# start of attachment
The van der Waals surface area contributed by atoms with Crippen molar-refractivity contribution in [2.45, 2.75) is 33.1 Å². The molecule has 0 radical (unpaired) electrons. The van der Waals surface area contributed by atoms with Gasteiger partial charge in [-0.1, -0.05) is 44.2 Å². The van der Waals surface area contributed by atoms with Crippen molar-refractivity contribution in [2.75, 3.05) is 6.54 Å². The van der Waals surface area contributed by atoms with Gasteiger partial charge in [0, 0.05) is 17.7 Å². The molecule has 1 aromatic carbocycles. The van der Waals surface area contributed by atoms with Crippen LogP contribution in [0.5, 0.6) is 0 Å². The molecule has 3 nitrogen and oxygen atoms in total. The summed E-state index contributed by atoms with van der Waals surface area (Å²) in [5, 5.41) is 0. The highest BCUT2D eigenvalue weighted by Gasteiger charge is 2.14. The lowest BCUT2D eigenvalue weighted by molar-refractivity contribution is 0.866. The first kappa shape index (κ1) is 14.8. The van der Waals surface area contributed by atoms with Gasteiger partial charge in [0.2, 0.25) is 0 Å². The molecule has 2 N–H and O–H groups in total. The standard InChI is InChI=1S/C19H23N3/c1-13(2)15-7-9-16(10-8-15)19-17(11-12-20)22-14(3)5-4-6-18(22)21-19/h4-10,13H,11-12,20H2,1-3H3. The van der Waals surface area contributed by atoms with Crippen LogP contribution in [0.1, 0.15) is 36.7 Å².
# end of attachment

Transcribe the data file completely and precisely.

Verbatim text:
The van der Waals surface area contributed by atoms with Crippen molar-refractivity contribution in [2.45, 2.75) is 33.1 Å². The molecule has 0 radical (unpaired) electrons. The van der Waals surface area contributed by atoms with Gasteiger partial charge in [-0.1, -0.05) is 44.2 Å². The van der Waals surface area contributed by atoms with Crippen molar-refractivity contribution in [2.75, 3.05) is 6.54 Å². The van der Waals surface area contributed by atoms with Gasteiger partial charge in [0, 0.05) is 17.7 Å². The molecule has 1 aromatic carbocycles. The van der Waals surface area contributed by atoms with Crippen LogP contribution in [0.5, 0.6) is 0 Å². The molecule has 3 nitrogen and oxygen atoms in total. The summed E-state index contributed by atoms with van der Waals surface area (Å²) in [5, 5.41) is 0. The highest BCUT2D eigenvalue weighted by Gasteiger charge is 2.14. The lowest BCUT2D eigenvalue weighted by molar-refractivity contribution is 0.866. The first kappa shape index (κ1) is 14.8. The van der Waals surface area contributed by atoms with Gasteiger partial charge in [0.2, 0.25) is 0 Å². The molecule has 2 N–H and O–H groups in total. The standard InChI is InChI=1S/C19H23N3/c1-13(2)15-7-9-16(10-8-15)19-17(11-12-20)22-14(3)5-4-6-18(22)21-19/h4-10,13H,11-12,20H2,1-3H3. The van der Waals surface area contributed by atoms with Crippen LogP contribution in [0.1, 0.15) is 36.7 Å².